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CS 352: Computer Graphics The QT portable GUI Toolkit Perspective How hard is it to build a computer? How hard is it to build a word processor? Why? Holy grail of software engineering: re-use Where has re-use been successful? Why?

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cs 352 computer graphics

CS 352: Computer Graphics

The

QT

portable

GUI Toolkit

perspective
Perspective
  • How hard is it to build a computer?
  • How hard is it to build a word processor?
  • Why?
  • Holy grail of software engineering: re-use
  • Where has re-use been successful? Why?
  • A major success in re-use: GUI toolkits, component-style software architecture
  • A way to serve the world: design, document, distribute
gui toolkits
GUI toolkits
  • Windows – MFC, .net
  • Mac – MacOS, Carbon, Cocoa
  • Unix and Linux – many. E.g. GTK (www.gtk.org)
    • Not cross platform; verbose?
  • Java – cross platform
  • QT: portable
    • "framework" – also handles sending events to widgets
    • Not based on layering (too slow, LCD)
    • Not based on API emulation (slow; different platforms require different API)
    • Based on GUI emulation
    • Fast, responsive, cross platform, compact code, …
qt notes
QT notes
  • GUI emulation
      • Different API, same look-and-feel
      • Fast
      • Harder to implement
      • GUI emulation may not be perfect
  • Commercial, but GNU-licensed open source version
    • Used for KDE
    • Shunned by Red Hat
  • Online documentation, tutorial
    • Use: concepts, familiarity with widgets, and using the documentation…
qt examples
QT examples
  • Various widgets
  • Panes – splitter
  • Tables – table
  • XML parsing – tagreader
  • Networking, sound, printing
  • 2D graphics – drawlinescanvasxform
  • OpenGL support – gear
  • OpenGL widgets, pixmaps – glpixmaps
hello world
Hello World

#include <QApplication>

#include <QPushButton>

int main(int argc, char *argv[])

{

QApplication app(argc, argv);

QPushButton hello("Hello world!");

hello.show();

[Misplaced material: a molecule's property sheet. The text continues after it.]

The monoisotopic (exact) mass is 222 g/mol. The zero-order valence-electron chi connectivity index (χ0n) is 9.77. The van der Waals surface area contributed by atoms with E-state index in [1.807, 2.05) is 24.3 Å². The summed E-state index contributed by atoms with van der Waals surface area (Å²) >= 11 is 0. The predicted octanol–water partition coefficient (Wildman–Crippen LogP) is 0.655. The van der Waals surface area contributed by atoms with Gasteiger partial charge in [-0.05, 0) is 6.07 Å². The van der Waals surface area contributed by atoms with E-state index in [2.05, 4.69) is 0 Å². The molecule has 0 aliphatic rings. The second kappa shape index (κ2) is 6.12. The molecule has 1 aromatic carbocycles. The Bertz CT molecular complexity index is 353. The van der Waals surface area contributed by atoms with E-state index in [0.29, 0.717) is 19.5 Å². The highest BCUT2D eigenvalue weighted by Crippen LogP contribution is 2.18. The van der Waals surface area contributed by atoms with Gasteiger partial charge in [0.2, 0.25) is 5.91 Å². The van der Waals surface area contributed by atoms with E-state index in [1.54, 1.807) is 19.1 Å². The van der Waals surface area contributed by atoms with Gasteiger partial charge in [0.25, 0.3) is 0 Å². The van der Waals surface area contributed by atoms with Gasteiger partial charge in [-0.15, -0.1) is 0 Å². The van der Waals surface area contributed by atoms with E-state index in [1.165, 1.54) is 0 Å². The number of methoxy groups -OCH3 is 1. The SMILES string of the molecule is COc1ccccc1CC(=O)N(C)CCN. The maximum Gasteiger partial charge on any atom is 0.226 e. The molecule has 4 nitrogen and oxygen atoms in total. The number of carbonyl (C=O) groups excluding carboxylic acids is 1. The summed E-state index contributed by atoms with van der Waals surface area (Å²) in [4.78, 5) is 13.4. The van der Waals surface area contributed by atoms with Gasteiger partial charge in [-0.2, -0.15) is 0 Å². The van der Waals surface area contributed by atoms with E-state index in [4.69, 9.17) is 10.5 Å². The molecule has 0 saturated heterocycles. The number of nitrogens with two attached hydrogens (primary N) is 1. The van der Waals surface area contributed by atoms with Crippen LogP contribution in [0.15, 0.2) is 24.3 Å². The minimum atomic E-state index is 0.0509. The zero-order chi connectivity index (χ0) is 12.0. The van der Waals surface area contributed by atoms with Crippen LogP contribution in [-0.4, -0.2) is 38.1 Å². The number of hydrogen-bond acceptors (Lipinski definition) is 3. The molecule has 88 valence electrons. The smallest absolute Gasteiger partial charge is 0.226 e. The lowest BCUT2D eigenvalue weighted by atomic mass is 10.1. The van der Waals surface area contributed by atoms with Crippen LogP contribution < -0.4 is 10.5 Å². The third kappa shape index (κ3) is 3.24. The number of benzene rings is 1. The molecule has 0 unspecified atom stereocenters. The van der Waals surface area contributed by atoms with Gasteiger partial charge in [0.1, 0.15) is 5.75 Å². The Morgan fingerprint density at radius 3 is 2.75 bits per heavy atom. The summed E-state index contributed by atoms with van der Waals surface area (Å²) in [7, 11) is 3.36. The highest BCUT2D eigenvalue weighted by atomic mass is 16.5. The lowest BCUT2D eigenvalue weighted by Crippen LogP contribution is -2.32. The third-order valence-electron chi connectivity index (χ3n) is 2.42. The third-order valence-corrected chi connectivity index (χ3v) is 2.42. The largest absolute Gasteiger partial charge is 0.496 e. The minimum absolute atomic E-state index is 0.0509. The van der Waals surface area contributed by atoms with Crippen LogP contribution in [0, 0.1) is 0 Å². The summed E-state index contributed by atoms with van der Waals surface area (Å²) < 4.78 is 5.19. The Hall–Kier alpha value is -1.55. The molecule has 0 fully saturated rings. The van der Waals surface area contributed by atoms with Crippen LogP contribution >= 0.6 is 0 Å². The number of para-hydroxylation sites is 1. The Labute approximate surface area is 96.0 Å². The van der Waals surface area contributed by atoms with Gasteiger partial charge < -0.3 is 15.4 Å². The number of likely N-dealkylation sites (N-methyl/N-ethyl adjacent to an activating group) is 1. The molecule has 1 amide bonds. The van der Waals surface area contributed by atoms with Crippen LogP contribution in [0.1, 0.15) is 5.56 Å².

return app.exec();

}

event handling
Event handling
  • In glut we registered callback functions
    • Callback registration is not type-safe
    • Usually very primitive events, e.g. mousedown
    • Would rather have a button's click handler called by toolkit
  • Could use virtual methods
    • Clean C++ solution
    • But it can be a nuisance – you have to derive a new class to handle an event
  • Could use macros to tie C++ methods to events (MFC)
    • Message maps are hard to read, hard to write, and not type-safe (though in Visual C++, IDE handles them)
event handling in qt
Event handling in QT
  • QT's new approach: signals and slots
    • A widget sends out various signals
    • Object methods can be declared as slots
    • Compatible signals and slots can be connected or plugged together like a telephone switchboard (parameter types must match)
  • Strict separation
    • This strict separation between UI components and program elements lends itself to component-based programming
    • Goal: separate UI from program logic
button
Button

#include <QApplication> […]

int main(int argc, char *argv[])

{

QApplication app(argc, argv);

QWidget window;

window.resize(200, 120);

QPushButton quit("Quit", &window);

quit.setFont(QFont("Times", 18, QFont::Bold));

quit.setGeometry(10, 40, 180, 40);

QObject::connect(&quit, SIGNAL(clicked()), &app,

SLOT(quit()));

window.show();

return app.exec();

}

defining signals and slots
Defining signals and slots
  • New C++ syntax for defining signals and slots, added to public, private, etc.

class myClass : public Qobject {

Q_OBJECT //required macro, no semicolon

signals:

void somethingHappened();

public slots:

void slotDoSomething();

private slots:

void slotDoSomethingInternal();

};

signals and slots
Signals and Slots
  • Signals: emit events
    • declare as signals, otherwise normal member functions
    • You don't implement them. Rather, you send them with the (new) keyword emit
    • E.g. emit(sliderChanged(5))
  • Slots: receive and handle events
    • Normal member fcns declared as slots
  • Connect: must connect signals to slots
    • QObject::connect( mymenu, SIGNAL(activated(int)), myobject, SLOT(slotDoMenuFunction(int)) );
  • moc: meta object compiler (preprocessor) converts these new keywords to real C++
qwidget
QWidget
  • Base class for all UI widgets
  • Properties
    • width, height, backgroundColor, font, mouseTracking, backgroundPixmap, etc.
  • Slots
    • repaint, show, hide, move, setGeometry, setMainWidget, etc.
  • Signals:
    • mouseMoveEvent, keyPressEvent, resizeEvent, paintEvent, enterEvent, leaveEvent, etc.
qpixmap qimage
QPixmap, QImage
  • QPixmap: offscreen pixmap optimized for drawing
  • Member functions: fill, resize, load, save, …
  • Paint on it with a QPainter
  • QImage: similar, but optimized for access to pixel data
qpainter
QPainter
  • Paints on a paint device (window, QPixmap…)
  • Member functions such as